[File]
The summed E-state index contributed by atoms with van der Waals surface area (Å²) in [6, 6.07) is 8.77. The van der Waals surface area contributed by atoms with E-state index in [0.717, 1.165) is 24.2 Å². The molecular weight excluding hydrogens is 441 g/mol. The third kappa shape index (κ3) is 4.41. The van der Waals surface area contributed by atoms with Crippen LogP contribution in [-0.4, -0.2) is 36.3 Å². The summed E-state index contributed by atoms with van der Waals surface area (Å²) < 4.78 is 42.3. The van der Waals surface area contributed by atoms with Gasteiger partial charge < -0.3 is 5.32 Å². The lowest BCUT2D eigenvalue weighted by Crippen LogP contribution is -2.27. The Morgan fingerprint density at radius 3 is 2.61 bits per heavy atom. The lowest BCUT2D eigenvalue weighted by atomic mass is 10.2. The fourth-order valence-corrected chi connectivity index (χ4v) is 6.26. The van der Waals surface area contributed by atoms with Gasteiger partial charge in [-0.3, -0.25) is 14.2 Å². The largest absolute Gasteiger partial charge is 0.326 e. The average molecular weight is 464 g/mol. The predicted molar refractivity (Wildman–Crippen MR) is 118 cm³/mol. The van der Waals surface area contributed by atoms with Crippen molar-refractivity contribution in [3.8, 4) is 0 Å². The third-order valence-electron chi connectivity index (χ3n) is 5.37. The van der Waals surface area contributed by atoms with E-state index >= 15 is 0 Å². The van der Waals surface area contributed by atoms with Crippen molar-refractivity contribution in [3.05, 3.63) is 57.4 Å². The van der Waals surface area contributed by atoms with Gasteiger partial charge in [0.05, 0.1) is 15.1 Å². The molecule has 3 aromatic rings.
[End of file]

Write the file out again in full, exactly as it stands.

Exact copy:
The summed E-state index contributed by atoms with van der Waals surface area (Å²) in [6, 6.07) is 8.77. The van der Waals surface area contributed by atoms with E-state index in [0.717, 1.165) is 24.2 Å². The molecular weight excluding hydrogens is 441 g/mol. The third kappa shape index (κ3) is 4.41. The van der Waals surface area contributed by atoms with Crippen LogP contribution in [-0.4, -0.2) is 36.3 Å². The summed E-state index contributed by atoms with van der Waals surface area (Å²) < 4.78 is 42.3. The van der Waals surface area contributed by atoms with Gasteiger partial charge < -0.3 is 5.32 Å². The lowest BCUT2D eigenvalue weighted by Crippen LogP contribution is -2.27. The Morgan fingerprint density at radius 3 is 2.61 bits per heavy atom. The lowest BCUT2D eigenvalue weighted by atomic mass is 10.2. The fourth-order valence-corrected chi connectivity index (χ4v) is 6.26. The van der Waals surface area contributed by atoms with Gasteiger partial charge in [-0.3, -0.25) is 14.2 Å². The largest absolute Gasteiger partial charge is 0.326 e. The average molecular weight is 464 g/mol. The predicted molar refractivity (Wildman–Crippen MR) is 118 cm³/mol. The van der Waals surface area contributed by atoms with Crippen molar-refractivity contribution in [3.8, 4) is 0 Å². The third-order valence-electron chi connectivity index (χ3n) is 5.37. The van der Waals surface area contributed by atoms with E-state index >= 15 is 0 Å². The van der Waals surface area contributed by atoms with Crippen molar-refractivity contribution in [3.05, 3.63) is 57.4 Å². The van der Waals surface area contributed by atoms with Gasteiger partial charge in [0.05, 0.1) is 15.1 Å². The molecule has 3 aromatic rings.